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Living Will North Carolina

Living Will North Carolina

Guide to North Carolina living wills

When someone is terminally ill, permanently unconscious or otherwise unable to express their wishes, a living will comes into effect. This document specifies what kind of treatments should be undertaken or withheld. Physicians are required to abide by its instructions. While there is no official form that must be taken, the North Carolina Secretary of State’s office has made a template available that can be used as the basis for a living will.
After affirming that you are of sound mind, you may indicate your preferences in the case of:
• An incurable or irreversible condition that will soon lead to death with no possibility of recovery
• A lapse into a coma with no reasonable expectation of a return to consciousness
• Advanced dementia, such as Alzheimer’s disease, leading to a large loss in cognitive ability
You will indicate your preference for whoever your health care provider may be to either:
• Continue artificially life-sustaining procedures such as artificial respiration for indefinite periods of time
• Discontinue artificially life-sustaining procedures if there is no reasonable hope of recovery
To avoid ambiguity, you may wish to detail:
• Which procedures you would be willing to have performed
• Any procedures you would find too burdensome or expensive to justify
• Fixed durations for any procedures to be continued
Additionally, you should specify whether you wish to have intravenous food and liquid nutrition continued indefinitely or withdrawn at a certain date. If you have appointed an agent to made decisions on your behalf, you can specify that they either have final authority or must follow your written instructions.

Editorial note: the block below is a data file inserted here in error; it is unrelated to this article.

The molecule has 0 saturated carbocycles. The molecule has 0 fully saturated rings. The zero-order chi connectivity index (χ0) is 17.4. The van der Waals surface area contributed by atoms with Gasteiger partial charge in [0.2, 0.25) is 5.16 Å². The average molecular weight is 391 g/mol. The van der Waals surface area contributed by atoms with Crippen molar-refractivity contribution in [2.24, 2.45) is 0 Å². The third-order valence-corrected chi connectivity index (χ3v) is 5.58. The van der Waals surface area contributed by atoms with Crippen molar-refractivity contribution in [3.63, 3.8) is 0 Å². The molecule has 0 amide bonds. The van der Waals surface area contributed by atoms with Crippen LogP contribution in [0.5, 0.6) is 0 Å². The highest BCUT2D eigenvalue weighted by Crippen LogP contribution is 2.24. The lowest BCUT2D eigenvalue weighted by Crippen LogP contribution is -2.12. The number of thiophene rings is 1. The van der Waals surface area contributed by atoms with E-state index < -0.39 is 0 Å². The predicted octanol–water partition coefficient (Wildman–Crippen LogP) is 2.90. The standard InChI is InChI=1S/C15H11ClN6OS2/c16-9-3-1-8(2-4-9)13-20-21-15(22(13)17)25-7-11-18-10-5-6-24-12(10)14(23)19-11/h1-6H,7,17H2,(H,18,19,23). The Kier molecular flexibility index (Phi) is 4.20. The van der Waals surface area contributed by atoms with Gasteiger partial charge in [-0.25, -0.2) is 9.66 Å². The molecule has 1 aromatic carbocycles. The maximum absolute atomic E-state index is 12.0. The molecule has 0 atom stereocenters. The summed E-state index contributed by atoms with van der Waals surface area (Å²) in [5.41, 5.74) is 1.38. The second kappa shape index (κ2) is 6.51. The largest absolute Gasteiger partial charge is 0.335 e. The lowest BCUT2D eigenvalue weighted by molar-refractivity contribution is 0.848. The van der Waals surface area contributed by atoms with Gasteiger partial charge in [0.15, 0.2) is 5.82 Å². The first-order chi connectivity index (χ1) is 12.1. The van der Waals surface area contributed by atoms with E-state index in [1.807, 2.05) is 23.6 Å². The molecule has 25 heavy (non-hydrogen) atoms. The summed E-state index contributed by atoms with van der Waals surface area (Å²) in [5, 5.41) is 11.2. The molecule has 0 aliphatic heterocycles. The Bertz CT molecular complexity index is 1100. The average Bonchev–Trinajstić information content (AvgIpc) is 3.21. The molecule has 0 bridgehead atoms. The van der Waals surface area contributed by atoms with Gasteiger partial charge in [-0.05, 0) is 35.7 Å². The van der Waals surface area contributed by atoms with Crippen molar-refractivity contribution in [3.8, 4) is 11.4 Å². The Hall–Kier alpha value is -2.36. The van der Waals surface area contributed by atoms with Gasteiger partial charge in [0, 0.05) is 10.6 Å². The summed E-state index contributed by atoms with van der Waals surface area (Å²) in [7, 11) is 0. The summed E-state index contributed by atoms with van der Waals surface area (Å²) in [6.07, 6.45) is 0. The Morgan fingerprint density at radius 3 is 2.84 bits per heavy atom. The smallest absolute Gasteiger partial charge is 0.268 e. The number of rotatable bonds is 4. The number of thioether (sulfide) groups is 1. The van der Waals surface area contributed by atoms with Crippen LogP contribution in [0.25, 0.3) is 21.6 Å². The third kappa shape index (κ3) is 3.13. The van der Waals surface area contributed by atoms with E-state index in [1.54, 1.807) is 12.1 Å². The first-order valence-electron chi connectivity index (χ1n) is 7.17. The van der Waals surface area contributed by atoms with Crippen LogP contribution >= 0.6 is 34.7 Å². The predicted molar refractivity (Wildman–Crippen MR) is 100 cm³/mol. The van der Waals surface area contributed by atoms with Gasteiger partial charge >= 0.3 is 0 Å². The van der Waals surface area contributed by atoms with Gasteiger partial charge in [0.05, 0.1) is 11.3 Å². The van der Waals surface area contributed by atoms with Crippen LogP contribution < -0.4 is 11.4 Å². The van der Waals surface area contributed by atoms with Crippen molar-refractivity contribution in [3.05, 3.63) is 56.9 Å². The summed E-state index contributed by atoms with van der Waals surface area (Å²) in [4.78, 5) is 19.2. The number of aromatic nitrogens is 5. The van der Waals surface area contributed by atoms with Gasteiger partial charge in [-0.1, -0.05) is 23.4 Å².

To become legally binding, this document must be signed in the presence of two witnesses, who must not be:
• Related to the patient, either by blood or marriage
• A potential heir or claimant to any assets
• an attending physician
• in any way involved with the medical care of the patient
Patients are encouraged to add as much information as they think may be relevant to any decisions made. You may wish to specify:
• Religious beliefs that have guided your decisions
• Whether you wish for any of your organs to be made available for donation
• Any funeral procedures you wish to be followed
A will may be revoked in any time, either in writing or orally. It is the patient’s responsibility to make sure his or her wishes are carried out by making sure copies of the living will are easily accessible. A copy should be given to a physician or family member. 
Health care providers are obligated to follow the instructions of the living will, even if they go against the wishes of family members. Assuming they are acting in good faith, they are not in violation of the law. A physician unwilling to carry out the instructions of the living will must arrange for the patient be transferred to another doctor or facility’s care.